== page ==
- Day Cleaning Restrooms Requires Different Processes, Equipment, Schedules
- Restroom Cleaning With A Day Porter
Janitor Training, Building Occupant Education Are Essential With Day Cleaning
This is the third part of a three-part article about daytime restroom cleaning.
An effective daytime restroom cleaning operation requires a paradigm shift among both cleaners and building occupants, says Lee. Training and education can explain new processes and why the work is done differently.
“Few custodians have ever done day cleaning,” says Lee.
Some restroom day cleaning concepts may be obvious, such as using quieter restroom cleaning machines and floor scrubbers. But others may require additional employee training. BRAVO! requires its managers to go through a day cleaning certification program, as does Harvard Maintenance.
BSCs must be very conscious about slips and falls. They cannot leave water standing on the floor, and if the floor is wet, appropriate signage must be used. Microfiber reigns king in the daytime restroom cleaning operation, because it is more absorbent. Also, microfiber flat mops with chemicals built into the handle use less water than traditional mop-and-bucket systems, leaving less of a chance for standing water.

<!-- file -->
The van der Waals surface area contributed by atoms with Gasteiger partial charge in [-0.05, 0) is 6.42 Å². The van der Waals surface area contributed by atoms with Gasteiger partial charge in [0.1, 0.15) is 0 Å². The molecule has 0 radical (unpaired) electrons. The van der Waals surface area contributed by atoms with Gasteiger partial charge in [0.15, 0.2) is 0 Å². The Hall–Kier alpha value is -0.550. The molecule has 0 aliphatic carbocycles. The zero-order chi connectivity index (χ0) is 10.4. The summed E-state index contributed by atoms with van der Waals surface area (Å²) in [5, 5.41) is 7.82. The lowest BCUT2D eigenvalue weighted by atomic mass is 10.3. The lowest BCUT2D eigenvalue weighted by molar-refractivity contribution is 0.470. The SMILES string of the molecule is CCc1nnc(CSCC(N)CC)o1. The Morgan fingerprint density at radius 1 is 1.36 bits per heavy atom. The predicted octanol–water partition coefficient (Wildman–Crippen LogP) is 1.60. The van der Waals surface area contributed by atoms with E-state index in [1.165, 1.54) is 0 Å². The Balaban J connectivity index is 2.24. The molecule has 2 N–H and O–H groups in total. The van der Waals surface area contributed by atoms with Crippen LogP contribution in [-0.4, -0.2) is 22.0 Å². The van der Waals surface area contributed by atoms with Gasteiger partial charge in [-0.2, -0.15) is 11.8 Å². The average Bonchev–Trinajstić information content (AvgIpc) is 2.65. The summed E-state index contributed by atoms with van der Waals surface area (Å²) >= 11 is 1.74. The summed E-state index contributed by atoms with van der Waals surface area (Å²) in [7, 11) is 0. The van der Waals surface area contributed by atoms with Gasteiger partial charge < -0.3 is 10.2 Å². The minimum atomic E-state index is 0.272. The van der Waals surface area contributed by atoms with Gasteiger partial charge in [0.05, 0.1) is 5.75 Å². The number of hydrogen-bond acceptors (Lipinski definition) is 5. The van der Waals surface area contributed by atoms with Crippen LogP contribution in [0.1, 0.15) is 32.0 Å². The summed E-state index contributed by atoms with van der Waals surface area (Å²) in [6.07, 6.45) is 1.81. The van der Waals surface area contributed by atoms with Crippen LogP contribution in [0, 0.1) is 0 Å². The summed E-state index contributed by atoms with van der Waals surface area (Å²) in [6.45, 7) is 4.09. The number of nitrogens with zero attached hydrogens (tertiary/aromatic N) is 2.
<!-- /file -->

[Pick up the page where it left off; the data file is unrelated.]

If a restroom must be closed for cleaning, Vosburg likes to place a push-bar type signage system into the doorway so people cannot push their way in.
Green chemicals and processes are also important when occupants are around so that they aren’t exposed to harmful cleaning products. BRAVO!, for instance, only uses disinfectants on touch surfaces in a restroom and has adjusted its processes to ensure chemicals have a proper dwell time.
It’s also crucial to educate occupants about the change, says Lee, since most building occupants are unfamiliar with the concept of day cleaning. This education can occur through lunch-and-learn events, memos and email communication two to three months before day cleaning begins.
“The key to making restroom cleaning during the day successful, and day cleaning overall, is having building management totally committed to supporting the program,” says Vosburg. “Without that total commitment, the program doesn’t work as effectively.”
Ronnie Garrett is a freelance writer based in Fort Atkinson, Wisconsin.
Restroom Cleaning With A Day Porter
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